The result is a season in which new music, especially the made-in–New York kind, has a major presence — not just as a condiment to be used sparingly between thick slabs of Beethoven but in the form of large-scale dramas. David Lang took a leave from teaching at Yale to fill Borda’s rush order for his prisoner of the state, an updated retelling of Beethoven’s political opera Fidelio. Lang’s fellow Bang on a Can co-founder (and fellow Pulitzer Prize winner) Julia Wolfe will revisit the 1911 Triangle Shirtwaist Factory fire in a multimedia work called Fire in My Mouth. And a Philharmonic tribute to the Dutch composer Louis Andriessen, an inescapable influence on the New York scene, will center on the world premiere of his Agamemnon. When a fresh score does share a program with a blockbuster classic, the pairing serves as a challenge: Ashley Fure will have to hold her own with Stravinsky’s Rite of Spring and Conrad Tao with Bruckner’s Eighth Symphony.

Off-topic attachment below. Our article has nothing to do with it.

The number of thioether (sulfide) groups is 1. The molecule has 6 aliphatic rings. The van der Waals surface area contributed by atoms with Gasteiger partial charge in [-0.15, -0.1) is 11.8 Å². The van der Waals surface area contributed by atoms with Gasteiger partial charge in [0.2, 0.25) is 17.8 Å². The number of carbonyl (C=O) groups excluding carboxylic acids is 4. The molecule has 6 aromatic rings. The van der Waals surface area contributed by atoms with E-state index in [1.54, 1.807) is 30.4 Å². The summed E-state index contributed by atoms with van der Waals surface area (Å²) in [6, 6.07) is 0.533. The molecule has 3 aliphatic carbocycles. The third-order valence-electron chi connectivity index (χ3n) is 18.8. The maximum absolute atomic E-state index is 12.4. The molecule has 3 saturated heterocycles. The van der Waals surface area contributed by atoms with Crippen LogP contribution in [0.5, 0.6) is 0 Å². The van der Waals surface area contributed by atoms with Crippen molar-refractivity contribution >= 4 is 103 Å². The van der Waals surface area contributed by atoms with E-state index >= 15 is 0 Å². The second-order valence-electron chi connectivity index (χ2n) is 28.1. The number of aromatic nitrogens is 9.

Like most large orchestras, the Philharmonic is a sluggish institution. Borda is nudging it forward, but it’s unfair to expect an immediate Errol Flynn leap into the future. Five world premieres, two by women, is not an astounding statistic, though more new music, and perhaps more of it by women and composers of color, will populate smaller events outside of Geffen Hall. Van Zweden’s predecessor Alan Gilbert founded Contact! a tiny, roving series devoted to new chamber music that sometimes seemed only distantly related to the events taking place on the mothership. That program is going away, to be replaced by two separate series — nine concerts in all — hosted by the violist, podcast host, and new-music activist Nadia Sirota. A varied but all-male parade of composer-curators — Conrad Tao, Louis Andriessen, Gabriel Kahane, Matthias Pintscher, John Adams, and John Corigliano — will program Nightcap, a set of late-night new-music concerts in the Kaplan Penthouse.